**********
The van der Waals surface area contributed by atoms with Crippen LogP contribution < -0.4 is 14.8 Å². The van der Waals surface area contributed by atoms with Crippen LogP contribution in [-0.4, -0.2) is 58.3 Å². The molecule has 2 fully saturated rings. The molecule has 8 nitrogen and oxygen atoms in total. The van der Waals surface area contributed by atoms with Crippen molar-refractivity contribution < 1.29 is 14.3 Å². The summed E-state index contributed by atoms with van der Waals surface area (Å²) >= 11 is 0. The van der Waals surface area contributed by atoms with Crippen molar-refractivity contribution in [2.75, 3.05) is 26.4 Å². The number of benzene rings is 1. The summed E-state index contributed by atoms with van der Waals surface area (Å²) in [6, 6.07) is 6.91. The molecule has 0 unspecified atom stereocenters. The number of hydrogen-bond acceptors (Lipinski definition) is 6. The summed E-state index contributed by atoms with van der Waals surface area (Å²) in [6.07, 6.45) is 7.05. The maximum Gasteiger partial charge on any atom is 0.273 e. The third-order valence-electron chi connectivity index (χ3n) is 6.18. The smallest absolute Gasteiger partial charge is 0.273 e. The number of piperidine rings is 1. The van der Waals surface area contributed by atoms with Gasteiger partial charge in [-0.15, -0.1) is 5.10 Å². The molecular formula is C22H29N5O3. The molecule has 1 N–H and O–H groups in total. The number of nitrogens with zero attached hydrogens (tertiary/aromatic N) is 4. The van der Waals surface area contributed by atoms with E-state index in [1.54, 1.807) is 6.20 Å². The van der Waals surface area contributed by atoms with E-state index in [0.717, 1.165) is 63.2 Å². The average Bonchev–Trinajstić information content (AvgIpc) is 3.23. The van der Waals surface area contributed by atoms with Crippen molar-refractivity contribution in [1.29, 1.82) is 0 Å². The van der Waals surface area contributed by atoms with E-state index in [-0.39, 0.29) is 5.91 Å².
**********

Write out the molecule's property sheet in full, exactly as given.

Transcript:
The van der Waals surface area contributed by atoms with Crippen LogP contribution < -0.4 is 14.8 Å². The van der Waals surface area contributed by atoms with Crippen LogP contribution in [-0.4, -0.2) is 58.3 Å². The molecule has 2 fully saturated rings. The molecule has 8 nitrogen and oxygen atoms in total. The van der Waals surface area contributed by atoms with Crippen molar-refractivity contribution < 1.29 is 14.3 Å². The summed E-state index contributed by atoms with van der Waals surface area (Å²) >= 11 is 0. The van der Waals surface area contributed by atoms with Crippen molar-refractivity contribution in [2.75, 3.05) is 26.4 Å². The number of benzene rings is 1. The summed E-state index contributed by atoms with van der Waals surface area (Å²) in [6, 6.07) is 6.91. The molecule has 0 unspecified atom stereocenters. The number of hydrogen-bond acceptors (Lipinski definition) is 6. The summed E-state index contributed by atoms with van der Waals surface area (Å²) in [6.07, 6.45) is 7.05. The maximum Gasteiger partial charge on any atom is 0.273 e. The third-order valence-electron chi connectivity index (χ3n) is 6.18. The smallest absolute Gasteiger partial charge is 0.273 e. The number of piperidine rings is 1. The van der Waals surface area contributed by atoms with Gasteiger partial charge in [-0.15, -0.1) is 5.10 Å². The molecular formula is C22H29N5O3. The molecule has 1 N–H and O–H groups in total. The number of nitrogens with zero attached hydrogens (tertiary/aromatic N) is 4. The van der Waals surface area contributed by atoms with E-state index in [1.54, 1.807) is 6.20 Å². The van der Waals surface area contributed by atoms with E-state index in [0.717, 1.165) is 63.2 Å². The average Bonchev–Trinajstić information content (AvgIpc) is 3.23. The van der Waals surface area contributed by atoms with Crippen molar-refractivity contribution in [1.29, 1.82) is 0 Å². The van der Waals surface area contributed by atoms with E-state index in [-0.39, 0.29) is 5.91 Å².